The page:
Another aspect of modern economics is the devotion to the free market. In “The Wealth of Nations,” Adam Smith writes, “It is not from the benevolence of the butcher, brewer, or baker that we look to our dinner, but from their concern for their own interests. We address ourselves, not to their humanity, but to their self-esteem, and never speak to them of our necessities, but of their advantages. Many economists, clinging to this concept, have come to see selfishness as the engine of prosperity. Rather, courage was a pre-capitalist virtue – a relic of the age of chivalry.

The gutting of courage seemed to be complemented by Social Darwinism, a philosophy born in the 19th century that held that survival of the fittest should apply to people, not just other reproductive organisms. Two centuries after “The Wealth of Nations”, the British evolutionary biologist Richard Dawkins wrote an influential book, “The Selfish Gene”, which said: “Any altruistic system is inherently unstable, as it is open to abuse by selfish individuals, ready to use it.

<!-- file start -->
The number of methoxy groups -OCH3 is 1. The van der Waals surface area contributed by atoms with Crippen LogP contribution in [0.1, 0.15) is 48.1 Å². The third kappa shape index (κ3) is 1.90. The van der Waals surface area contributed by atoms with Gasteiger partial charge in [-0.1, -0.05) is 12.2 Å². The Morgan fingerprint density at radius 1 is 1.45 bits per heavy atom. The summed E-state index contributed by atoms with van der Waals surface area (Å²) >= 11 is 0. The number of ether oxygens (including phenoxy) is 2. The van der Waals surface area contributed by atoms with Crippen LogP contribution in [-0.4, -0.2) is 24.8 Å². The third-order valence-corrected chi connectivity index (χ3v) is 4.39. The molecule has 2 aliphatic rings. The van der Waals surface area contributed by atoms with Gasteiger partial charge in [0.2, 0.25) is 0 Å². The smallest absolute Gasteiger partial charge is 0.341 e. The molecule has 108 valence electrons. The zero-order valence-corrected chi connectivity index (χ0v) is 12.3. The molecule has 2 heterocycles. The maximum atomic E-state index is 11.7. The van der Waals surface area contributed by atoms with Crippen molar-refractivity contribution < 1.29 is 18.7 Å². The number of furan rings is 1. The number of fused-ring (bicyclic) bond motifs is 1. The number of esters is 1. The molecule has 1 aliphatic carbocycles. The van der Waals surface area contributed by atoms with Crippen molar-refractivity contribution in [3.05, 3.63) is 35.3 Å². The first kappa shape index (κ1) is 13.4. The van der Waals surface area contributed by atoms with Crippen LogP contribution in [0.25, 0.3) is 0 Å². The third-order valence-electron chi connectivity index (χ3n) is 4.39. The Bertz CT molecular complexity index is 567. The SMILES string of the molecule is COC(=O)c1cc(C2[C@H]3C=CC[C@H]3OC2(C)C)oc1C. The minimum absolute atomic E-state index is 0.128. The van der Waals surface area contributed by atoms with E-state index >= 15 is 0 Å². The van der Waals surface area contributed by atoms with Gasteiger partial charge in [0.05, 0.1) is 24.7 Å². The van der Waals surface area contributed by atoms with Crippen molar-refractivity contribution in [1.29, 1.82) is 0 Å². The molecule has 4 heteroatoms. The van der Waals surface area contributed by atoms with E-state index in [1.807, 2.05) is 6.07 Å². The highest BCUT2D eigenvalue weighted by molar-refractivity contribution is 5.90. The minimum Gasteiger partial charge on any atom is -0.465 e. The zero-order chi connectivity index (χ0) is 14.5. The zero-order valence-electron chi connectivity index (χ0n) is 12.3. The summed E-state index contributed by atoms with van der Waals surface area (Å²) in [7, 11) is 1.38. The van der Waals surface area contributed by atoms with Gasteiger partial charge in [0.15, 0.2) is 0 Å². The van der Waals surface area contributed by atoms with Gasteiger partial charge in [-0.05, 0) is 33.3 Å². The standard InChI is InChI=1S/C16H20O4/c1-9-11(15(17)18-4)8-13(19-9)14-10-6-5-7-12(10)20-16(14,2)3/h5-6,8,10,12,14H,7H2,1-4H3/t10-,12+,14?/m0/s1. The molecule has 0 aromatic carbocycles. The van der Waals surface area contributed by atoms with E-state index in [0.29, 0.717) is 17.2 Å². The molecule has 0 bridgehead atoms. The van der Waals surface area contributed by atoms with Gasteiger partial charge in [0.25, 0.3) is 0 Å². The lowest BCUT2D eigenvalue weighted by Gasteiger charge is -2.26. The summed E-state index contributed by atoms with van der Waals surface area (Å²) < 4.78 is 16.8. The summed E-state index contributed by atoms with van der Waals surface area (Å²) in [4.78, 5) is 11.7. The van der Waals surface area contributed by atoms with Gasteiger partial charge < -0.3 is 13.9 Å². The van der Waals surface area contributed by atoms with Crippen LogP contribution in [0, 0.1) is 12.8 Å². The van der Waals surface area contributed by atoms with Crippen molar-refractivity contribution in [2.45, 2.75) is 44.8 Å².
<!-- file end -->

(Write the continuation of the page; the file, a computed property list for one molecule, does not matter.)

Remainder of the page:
The philosopher Richard Rorty was content with a lack of heroism in modern democratic societies. In a 1988 book, “Democracy Prioritizes Philosophy,” he wrote, “even though the typical character types of liberal democracies are bland, calculating, mean-spirited, and unheroic, the prevalence of such people can be a reasonable price to pay for political freedom.”

In reality, however, courage survived – not only in reality but also in theory. Economists pointed to an earlier book by Smith, “The Theory of Moral Sentiments,” which explained that free markets needed an ethical basis. John Maynard Keynes wrote in 1938 that economics is a “moral science” that “employs introspection and value judgment”. Kenneth Boulding and Amartya Sen also placed morality and courage squarely within the scope of economics.